• Hoffmeister M; Division of Cancer Epidemiology, German Cancer Research Center (DKFZ), Heidelberg, Germany.
  • Jacobs EJ; University Cancer Center Hamburg, University Hospital Hamburg-Eppendorf, Hamburg, Germany.
  • Jenkins MA; Department of Pathology and Laboratory Medicine, Lunenfeld-Tanenbaum Research Institute, Toronto, Ontario, Canada.
  • Joshi AD; Division of General Surgery, Toronto General Hospital, Toronto, Ontario, Canada.
  • Li L; Department of Preventive Medicine, USC Norris Comprehensive Cancer Center, Keck School of Medicine, University of Southern California, Los Angeles, California.
  • Lin Y; Department of Health Research and Policy (Epidemiology), Stanford University School of Medicine, Palo Alto, California.
  • Lindor NM; Department of Medicine (Oncology), Stanford Cancer Institute, Palo Alto, California.
  • Marchand LL; Public Health Sciences, Fred Hutchinson Cancer Research Center, Seattle, Washington.
  • Martin V; Division of Clinical Epidemiology and Aging Research, German Cancer Research Center (DKFZ), Heidelberg, Germany.
  • Milne R; Behavioral and Epidemiology Research Group, American Cancer Society, Atlanta, Georgia.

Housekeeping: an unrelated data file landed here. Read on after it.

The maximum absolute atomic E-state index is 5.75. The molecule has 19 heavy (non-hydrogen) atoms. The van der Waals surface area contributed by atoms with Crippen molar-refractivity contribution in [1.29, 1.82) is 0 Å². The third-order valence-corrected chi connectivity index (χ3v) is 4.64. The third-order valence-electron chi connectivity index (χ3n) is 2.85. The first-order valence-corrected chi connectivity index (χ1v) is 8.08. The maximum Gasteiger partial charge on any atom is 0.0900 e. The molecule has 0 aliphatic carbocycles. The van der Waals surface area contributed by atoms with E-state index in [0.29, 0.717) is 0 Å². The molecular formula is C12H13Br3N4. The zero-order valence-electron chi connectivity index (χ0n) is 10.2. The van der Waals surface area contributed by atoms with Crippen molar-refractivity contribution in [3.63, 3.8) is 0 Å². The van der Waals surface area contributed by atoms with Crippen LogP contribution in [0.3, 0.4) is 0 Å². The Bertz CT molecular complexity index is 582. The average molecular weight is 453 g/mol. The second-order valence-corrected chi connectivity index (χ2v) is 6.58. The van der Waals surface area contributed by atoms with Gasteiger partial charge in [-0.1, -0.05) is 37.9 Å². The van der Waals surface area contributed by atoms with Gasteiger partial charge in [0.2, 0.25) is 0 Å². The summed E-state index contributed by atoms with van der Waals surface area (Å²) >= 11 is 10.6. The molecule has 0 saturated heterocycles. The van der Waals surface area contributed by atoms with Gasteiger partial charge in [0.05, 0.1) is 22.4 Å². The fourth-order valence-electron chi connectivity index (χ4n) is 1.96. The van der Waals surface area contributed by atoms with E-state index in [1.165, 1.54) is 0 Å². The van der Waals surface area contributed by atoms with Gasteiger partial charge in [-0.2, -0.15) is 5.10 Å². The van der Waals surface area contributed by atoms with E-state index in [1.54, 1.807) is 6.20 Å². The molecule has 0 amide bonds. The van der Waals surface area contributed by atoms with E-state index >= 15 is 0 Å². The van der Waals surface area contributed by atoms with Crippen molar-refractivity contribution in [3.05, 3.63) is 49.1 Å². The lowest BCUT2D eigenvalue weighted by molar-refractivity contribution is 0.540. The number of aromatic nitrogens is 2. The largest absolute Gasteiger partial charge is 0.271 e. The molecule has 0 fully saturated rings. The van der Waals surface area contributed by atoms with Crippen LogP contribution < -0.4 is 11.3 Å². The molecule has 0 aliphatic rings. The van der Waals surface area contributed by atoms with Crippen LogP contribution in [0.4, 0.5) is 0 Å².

• Maclnnis R; Centre for Epidemiology and Biostatistics, Melbourne School of Population and Global Health, The University of Melbourne, Parkville, Victoria, Australia.
  • Moreno V; Clinical and Translational Epidemiology Unit, Massachusetts General Hospital, Boston, Massachusetts.
  • Nan H; Department of Epidemiology, Harvard School of Public Health, Boston, Massachusetts.
  • Newcomb PA; Department of Family Medicine, University of Virginia, Charlottesville, Virginia.
  • Potter JD; Public Health Sciences, Fred Hutchinson Cancer Research Center, Seattle, Washington.
  • Rennert G; Department of Health Sciences Research, Mayo Clinic, Scottsdale, Arizona.
  • Rennert H; Epidemiology Program, University of Hawaii Cancer Center, Honolulu, Hawaii.
  • Slattery ML; CIBER Epidemiología y Salud Pública (CIBERESP), Madrid, Spain.
  • Thibodeau SN; Biomedicine Institute (IBIOMED), University of León, León, Spain.
  • Weinstein SJ; Cancer Epidemiology Division, Cancer Council Victoria, Melbourne, Victoria, Australia.
  • Woods MO; Cancer Epidemiology Division, Cancer Council Victoria, Melbourne, Victoria, Australia.
  • Chan AT; CIBER Epidemiología y Salud Pública (CIBERESP), Madrid, Spain.
  • White E; Cancer Prevention and Control Program, Catalan Institute of Oncology-IDIBELL, L'Hospitalet de Llobregat, Barcelona, Spain.
  • Hsu L; Department of Clinical Sciences, Faculty of Medicine, University of Barcelona, Barcelona, Spain.
  • Peters U; Department of Epidemiology, Richard M. Fairbanks School of Public Health, Indiana University, Indianapolis, Indiana.